What to do about Interviews: Before, during & after

According to Undercover Recruiter, 33 percent of employers know if they’ll hire a job candidate within the first 90 seconds of meeting them.

This is a striking – and shockingly short – length of time in which you have to make a favorable impression.

However, the impression you make on an employer doesn’t start when you step into the interview, or after you leave it. Instead, you should employ these best practices before, during, and after your interview in order to ensure you’ll make the best impression possible.

Before the Interview

Research the company. One of the worst things you can do is go to an interview with a one-size-fits-all mentality. Instead, know what makes the company different from others. This way, you’ll be able to communicate that you already understand and appreciate the company during your interview.

Prepare the questions you want to ask your interviewers. In nearly every interview, your interviewer will ask if you have any questions for them. Don’t stumble over your answer, but instead have the questions you want to ask prepared beforehand. Be sure to write at least four questions in case some of them are answered over the course of the interview.

During the Interview

Provide details and examples whenever possible. Vagueness or non-specificity can kill an interview. Whenever you have the chance, offer up examples of notable milestones in your career. You can remind yourself to add these details by adding in a “for example” in nearly every question you answer.

Balance demonstrating your excitement about the position and sharing your qualifications for it. Your interviewer wants to know that you’re enthusiastic about the position. After all, who would want to work with a new hire who was already blasé about their new job? But don’t let your excitement outshine what you need to prove to them: that you have the skills to make you able – not just willing – to perform the job well.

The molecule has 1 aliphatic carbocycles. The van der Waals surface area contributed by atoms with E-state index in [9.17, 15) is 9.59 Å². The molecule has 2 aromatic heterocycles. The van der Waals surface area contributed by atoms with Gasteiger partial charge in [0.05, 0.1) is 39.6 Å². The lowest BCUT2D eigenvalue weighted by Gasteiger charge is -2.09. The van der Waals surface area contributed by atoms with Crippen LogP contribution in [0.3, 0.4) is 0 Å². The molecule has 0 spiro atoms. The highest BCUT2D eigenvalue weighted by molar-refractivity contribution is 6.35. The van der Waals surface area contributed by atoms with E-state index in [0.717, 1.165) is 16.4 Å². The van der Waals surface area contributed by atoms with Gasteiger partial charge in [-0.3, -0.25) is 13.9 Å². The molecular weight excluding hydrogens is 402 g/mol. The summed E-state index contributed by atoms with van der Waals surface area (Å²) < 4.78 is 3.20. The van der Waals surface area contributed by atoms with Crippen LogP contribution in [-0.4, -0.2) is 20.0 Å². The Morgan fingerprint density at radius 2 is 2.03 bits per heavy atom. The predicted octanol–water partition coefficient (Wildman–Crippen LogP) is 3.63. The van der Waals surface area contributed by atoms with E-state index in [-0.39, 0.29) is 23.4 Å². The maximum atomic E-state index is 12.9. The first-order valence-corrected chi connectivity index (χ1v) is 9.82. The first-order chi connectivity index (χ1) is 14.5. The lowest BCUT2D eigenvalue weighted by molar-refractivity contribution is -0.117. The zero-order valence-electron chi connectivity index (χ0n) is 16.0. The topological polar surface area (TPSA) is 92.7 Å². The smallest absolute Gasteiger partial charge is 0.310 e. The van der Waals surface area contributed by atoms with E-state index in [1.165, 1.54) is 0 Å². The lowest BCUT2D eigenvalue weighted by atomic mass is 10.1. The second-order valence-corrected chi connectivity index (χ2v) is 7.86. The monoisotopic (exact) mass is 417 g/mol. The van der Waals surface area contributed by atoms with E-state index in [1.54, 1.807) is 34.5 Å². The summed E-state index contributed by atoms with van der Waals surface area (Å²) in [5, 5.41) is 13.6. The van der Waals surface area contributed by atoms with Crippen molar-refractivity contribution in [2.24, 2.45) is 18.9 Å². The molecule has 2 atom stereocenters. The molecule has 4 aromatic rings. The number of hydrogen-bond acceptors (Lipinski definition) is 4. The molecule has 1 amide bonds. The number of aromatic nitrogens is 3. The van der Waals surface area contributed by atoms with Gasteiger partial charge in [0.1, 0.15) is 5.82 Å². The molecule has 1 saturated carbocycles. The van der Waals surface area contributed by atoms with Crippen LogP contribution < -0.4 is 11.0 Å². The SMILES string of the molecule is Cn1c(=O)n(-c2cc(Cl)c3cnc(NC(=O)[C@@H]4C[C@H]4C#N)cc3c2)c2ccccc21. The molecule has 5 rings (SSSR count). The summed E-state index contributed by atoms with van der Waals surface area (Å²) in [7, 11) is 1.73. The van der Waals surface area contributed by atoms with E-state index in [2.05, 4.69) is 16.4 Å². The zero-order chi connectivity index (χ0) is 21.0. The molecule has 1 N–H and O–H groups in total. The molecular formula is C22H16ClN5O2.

After the Interview

Send a stand-out thank-you note. Whether you prefer email correspondence or a hand-written letter, it’s important to send a thank-you note after an interview. Consider including more than just a generic thank-you, however. You might send a follow-up article regarding something you discussed in the interview, or add a note about an interview question you feel that you didn’t answer completely.

Preparation is always the key to success. If your goal is to feel prepared for all stages of the interview process, contact Career Moves. For the past 18 years, we’ve helped over 500 professionals find their ideal positions in accounting and finance. Part of their success was, of course, because of the effectiveness of their interviews, and we know we can help you be just as impressive.